True Geordie admits he’s a ‘role model’ as he issues another apology over Andrew Tate joke
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True Geordie has come out and said he is a 'role model' following the backlash over his comments toward Andrew Tate about Islam.
The YouTuber, real name Brian Davis, was heavily criticised over an offensive joke he made during a livestream recently.
Davis was asked about the possibility of him getting in the ring with the controversial Tate, with whom he has had an ongoing online beef.
Co-host Laurence McKenna said Davis would never win that fight because Tate has 'God on his side' now.
Clearly upset by the mere mention of the ex-kickboxer's name, Davis then made a joke about his faith, with Tate being Muslim, saying he would gladly 'blow myself up if I could take that f**king s**tbag with us'.
McKenna then jumped in, pointing out that that was a problematic stereotype about Islamic people - but Davis double downed.
"I'm just saying, if he really wanted to prove it, do the right thing," he said while chuckling to himself.
Unsurprisingly, the comments did not go down well with anyone, and Davis was subsequently binned by his sponsor GymShark, and booted off Twitch.
But he has now posted a new video, in which he said he had learned from his error, and apologised again for not taking his responsibility as a role model more seriously.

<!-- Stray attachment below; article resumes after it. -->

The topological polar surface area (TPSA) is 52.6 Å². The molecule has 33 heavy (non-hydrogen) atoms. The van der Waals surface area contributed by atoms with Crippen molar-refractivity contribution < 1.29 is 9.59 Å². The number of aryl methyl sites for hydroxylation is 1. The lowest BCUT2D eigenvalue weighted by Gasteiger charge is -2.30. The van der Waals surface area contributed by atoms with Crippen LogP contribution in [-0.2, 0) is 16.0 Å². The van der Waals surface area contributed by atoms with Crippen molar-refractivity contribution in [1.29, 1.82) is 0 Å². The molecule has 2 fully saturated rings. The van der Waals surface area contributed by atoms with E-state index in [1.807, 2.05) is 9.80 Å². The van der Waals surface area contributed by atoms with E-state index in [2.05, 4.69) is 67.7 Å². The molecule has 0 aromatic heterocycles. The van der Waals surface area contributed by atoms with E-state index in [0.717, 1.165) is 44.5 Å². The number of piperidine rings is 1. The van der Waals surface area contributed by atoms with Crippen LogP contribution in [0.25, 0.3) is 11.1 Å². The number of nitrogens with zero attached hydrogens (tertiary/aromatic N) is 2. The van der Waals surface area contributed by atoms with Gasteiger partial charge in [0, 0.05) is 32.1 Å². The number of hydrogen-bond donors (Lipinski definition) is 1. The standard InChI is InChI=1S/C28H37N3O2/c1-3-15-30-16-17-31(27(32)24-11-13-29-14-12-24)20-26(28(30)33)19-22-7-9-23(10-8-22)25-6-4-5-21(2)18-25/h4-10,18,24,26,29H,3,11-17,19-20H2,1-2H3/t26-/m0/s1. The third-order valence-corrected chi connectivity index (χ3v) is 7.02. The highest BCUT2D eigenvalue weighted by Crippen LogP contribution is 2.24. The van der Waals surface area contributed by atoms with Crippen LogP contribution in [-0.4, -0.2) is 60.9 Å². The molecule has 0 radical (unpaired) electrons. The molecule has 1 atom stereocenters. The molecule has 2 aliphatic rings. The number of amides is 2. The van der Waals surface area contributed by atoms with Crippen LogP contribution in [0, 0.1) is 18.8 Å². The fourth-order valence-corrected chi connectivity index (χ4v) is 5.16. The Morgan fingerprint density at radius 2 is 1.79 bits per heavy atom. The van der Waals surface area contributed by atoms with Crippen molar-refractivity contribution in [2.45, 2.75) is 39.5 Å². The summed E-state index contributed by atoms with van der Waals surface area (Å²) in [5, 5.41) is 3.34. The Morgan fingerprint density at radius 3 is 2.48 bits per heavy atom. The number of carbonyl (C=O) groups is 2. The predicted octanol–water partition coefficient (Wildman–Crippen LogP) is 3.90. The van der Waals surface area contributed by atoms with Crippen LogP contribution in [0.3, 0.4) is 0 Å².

Davis said: "I have taken the time out the last few days to just come to terms with how much my words have upset people.
"The first step was to just listen to all of you, all the tweets, the comments, the messages, my friends, and just to communicate with as many people as I could who were affected by my comments on the livestream.
"I want to do better. I know for some of you out there, I'm a role model, and I want to try to set the best example I possibly can for you. I know I was wrong, and I want to stand up, not hideaway. And I want you to see that.
You can watch it all here:
"I'm truly sorry for what I said. And it is not acceptable."
He then went on to say that he is trying to change, and wants to better understand how his comments upset and hurt people.
"So here's what I promised to do," Davis said. "I want to continue to speak to my friends, create as members of the Muslim community on an off camera, to understand how my comments hurt them, and how similar comments have hurt them in the past. To learn from that, and to try and be better."
He added: "I want to use these videos to speak to as many of you as I can and show that I've listened and I understand your pain.
"And hopefully, we can build some positive conversations from this, I have to work on myself, I have to be better improve the way I think. And I am working on that."